Low Oil

Oil traded near the lowest closing level in seven months as U.S. gasoline supplies unexpectedly rose for a second week.

Futures were little changed in New York after slumping 3.7 percent Wednesday, the first drop in four sessions. Motor-fuel stockpiles expanded by 2.1 million barrels last week, the Energy Information Administration reported. Most analysts surveyed by Bloomberg had forecast a decline. Crude output climbed while nationwide inventories fell less than predicted.

Oil has declined almost 8 percent this month amid speculation that rising U.S. supplies will offset output curbs by the Organization of Petroleum Exporting Countries and its allies, including Russia. New production from OPEC rivals will be more than enough to meet demand growth next year, the International Energy Agency said Wednesday in its first forecast for 2018.

“Any build in U.S. commercial stocks gives us an indication of the uphill battle OPEC is facing,” said Tamas Varga, an analyst at PVM Oil Associates Ltd. in London. “Although last week the big bearish surprise came in the form of significant builds across the board, this time around gasoline was responsible for the consequences.”

West Texas Intermediate for July delivery was at $44.70 a barrel on the New York Mercantile Exchange, down 3 cents, at 10:01 a.m. London time. Total volume traded was about 46 percent above the 100-day average. Prices dropped $1.73 to $44.73 on Wednesday, the lowest close since Nov. 14.

Brent for August settlement was up 10 cents at $47.10 a barrel on the London-based ICE Futures Europe exchange. Prices slid $1.72, or 3.5 percent, to $47 on Wednesday. The global benchmark crude traded at a premium of $2.14 to August WTI.

U.S. crude stockpiles dropped by 1.66 million barrels last week, the EIA reported Wednesday. Inventories were forecast to decline by 2.45 million, according to the median estimate in a Bloomberg survey. Production rose by 12,000 barrels a day to 9.33 million barrels a day.

Oil-market news:

  • The Qatar crisis is reverberating in Libya, inflaming political divisions in the war-torn oil exporter and dragging commodity-trading giant Glencore Plc into a dispute over crude sales.
  • Iraq is driving up crude-oil exports to the U.S., the world’s second-biggest import market, just as there are signs Saudi Arabia is honoring a pledge to restrict such deliveries, according to tanker-tracking data.

Cheerio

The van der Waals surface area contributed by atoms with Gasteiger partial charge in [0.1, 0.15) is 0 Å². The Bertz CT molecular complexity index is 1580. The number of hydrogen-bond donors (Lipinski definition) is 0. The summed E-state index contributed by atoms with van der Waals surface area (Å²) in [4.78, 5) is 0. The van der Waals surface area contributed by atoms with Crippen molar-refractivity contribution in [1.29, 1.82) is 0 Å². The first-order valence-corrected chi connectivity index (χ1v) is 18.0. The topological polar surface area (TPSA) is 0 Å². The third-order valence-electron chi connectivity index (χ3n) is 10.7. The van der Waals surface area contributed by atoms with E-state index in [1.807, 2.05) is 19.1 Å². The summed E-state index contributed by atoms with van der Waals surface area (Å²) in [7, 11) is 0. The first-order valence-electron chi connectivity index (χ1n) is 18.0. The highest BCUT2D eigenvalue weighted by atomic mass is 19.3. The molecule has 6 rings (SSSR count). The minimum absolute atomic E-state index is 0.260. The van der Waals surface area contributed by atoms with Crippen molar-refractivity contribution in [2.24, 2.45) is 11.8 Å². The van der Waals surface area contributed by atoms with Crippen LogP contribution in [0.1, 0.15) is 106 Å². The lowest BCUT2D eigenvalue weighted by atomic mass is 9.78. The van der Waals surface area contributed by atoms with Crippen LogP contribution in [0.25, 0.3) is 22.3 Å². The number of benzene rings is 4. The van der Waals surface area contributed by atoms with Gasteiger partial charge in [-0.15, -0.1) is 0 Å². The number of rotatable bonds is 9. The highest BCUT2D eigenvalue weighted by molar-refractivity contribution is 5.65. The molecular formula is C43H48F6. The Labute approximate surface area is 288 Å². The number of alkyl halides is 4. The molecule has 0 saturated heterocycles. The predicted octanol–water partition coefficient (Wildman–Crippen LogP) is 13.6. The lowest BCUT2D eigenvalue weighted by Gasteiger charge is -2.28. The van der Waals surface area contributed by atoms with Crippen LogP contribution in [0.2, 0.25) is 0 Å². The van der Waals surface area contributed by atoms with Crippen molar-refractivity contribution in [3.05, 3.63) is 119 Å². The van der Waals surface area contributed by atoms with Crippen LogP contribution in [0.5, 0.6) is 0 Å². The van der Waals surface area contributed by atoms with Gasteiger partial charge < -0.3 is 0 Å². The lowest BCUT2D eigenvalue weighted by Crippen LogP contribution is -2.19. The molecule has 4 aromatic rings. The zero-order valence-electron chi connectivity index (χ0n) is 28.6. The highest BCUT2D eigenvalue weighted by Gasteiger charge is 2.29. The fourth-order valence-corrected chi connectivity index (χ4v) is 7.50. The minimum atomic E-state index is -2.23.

The Pinstripe and Bowler Club shares information with MF Solutions Ltd.

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Russian Grain Gain

Russia’s wheat fields are expected to see warm, dry weather in the next two weeks, a relief for farmers that have struggled with a cold and soggy planting season.

Wet fields of winter wheat will start drying out, which would benefit the crop to be harvested next month, according to Commodity Weather Group. Later in June, most models show rain will return, which would replenish soil moisture and keep the crop in good shape, said David Streit, a forecaster for the Bethesda, Maryland-based firm.

“Russia has a good soil moisture supply in place going into this drier spell that the wheat can tap into,” Streit said, adding that the dry weather will help prevent disease.

Bad weather has lowered expectations for Russia’s total grains production, and traders are closely watching weather forecasts ahead. Earlier this month, the Agriculture Ministry cut production estimates to as low as 100 million metric tons from a previous forecast of 110 million tons, according to a report from Tass news service, which cited an interview with the minister.

Cold, Wet

Earlier in the year, cold weather in central and southern Russia, the main areas for winter wheat, raised the risk of delays to the wheat and barley harvest. It’s also possible that central and eastern Ukraine, and central portions of Russia’s North Caucasus could see lower yields, said Kyle Tapley, a senior agricultural meteorologist at MDA Weather Services.

“I don’t see major problems for the winter wheat except for some falling behind with vegetation, but it is not the major issue,” said Dmitry Rylko, director general of Institute for Agricultural Market Studies in Moscow.

The weather could be a bigger problem for spring crops, such as wheat, barley and corn, which are falling behind in planting and development, he said.

In the spring-wheat areas of Volga region and the Urals, the fields will likely remain cold and wet over the next 10 days, which could slow planting and early crop growth, said Tapley of MDA. However, conditions could improve later in the season, he said.

Sowing of spring wheat, the smaller of the two main wheat harvests in Russia, are lagging behind last year’s pace. Plantings account for 12.5 million hectares (30.9 million acres) as of June 2, compared with 13.3 million hectares a year before, according to the Agriculture Ministry.

Spring wheat, mainly grown in Siberia, usually accounts for a third of Russia’s total harvest.